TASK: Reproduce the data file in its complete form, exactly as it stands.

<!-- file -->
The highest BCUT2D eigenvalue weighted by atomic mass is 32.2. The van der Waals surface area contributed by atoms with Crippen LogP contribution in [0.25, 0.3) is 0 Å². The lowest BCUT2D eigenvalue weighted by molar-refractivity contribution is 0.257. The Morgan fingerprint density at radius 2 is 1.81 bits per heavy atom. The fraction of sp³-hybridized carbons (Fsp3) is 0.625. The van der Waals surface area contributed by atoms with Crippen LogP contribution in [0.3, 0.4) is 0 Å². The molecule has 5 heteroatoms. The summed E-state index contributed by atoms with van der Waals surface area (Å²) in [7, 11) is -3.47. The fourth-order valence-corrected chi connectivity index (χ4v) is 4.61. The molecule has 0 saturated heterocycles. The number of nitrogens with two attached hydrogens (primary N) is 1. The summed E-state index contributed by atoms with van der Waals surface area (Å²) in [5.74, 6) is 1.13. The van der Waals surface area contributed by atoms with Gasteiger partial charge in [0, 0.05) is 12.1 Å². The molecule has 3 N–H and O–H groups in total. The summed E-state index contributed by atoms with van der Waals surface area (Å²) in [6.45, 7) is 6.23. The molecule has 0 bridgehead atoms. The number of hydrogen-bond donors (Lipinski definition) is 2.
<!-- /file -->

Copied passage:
The highest BCUT2D eigenvalue weighted by atomic mass is 32.2. The van der Waals surface area contributed by atoms with Crippen LogP contribution in [0.25, 0.3) is 0 Å². The lowest BCUT2D eigenvalue weighted by molar-refractivity contribution is 0.257. The Morgan fingerprint density at radius 2 is 1.81 bits per heavy atom. The fraction of sp³-hybridized carbons (Fsp3) is 0.625. The van der Waals surface area contributed by atoms with Crippen LogP contribution in [0.3, 0.4) is 0 Å². The molecule has 5 heteroatoms. The summed E-state index contributed by atoms with van der Waals surface area (Å²) in [7, 11) is -3.47. The fourth-order valence-corrected chi connectivity index (χ4v) is 4.61. The molecule has 0 saturated heterocycles. The number of nitrogens with two attached hydrogens (primary N) is 1. The summed E-state index contributed by atoms with van der Waals surface area (Å²) in [5.74, 6) is 1.13. The van der Waals surface area contributed by atoms with Gasteiger partial charge in [0, 0.05) is 12.1 Å². The molecule has 3 N–H and O–H groups in total. The summed E-state index contributed by atoms with van der Waals surface area (Å²) in [6.45, 7) is 6.23. The molecule has 0 bridgehead atoms. The number of hydrogen-bond donors (Lipinski definition) is 2.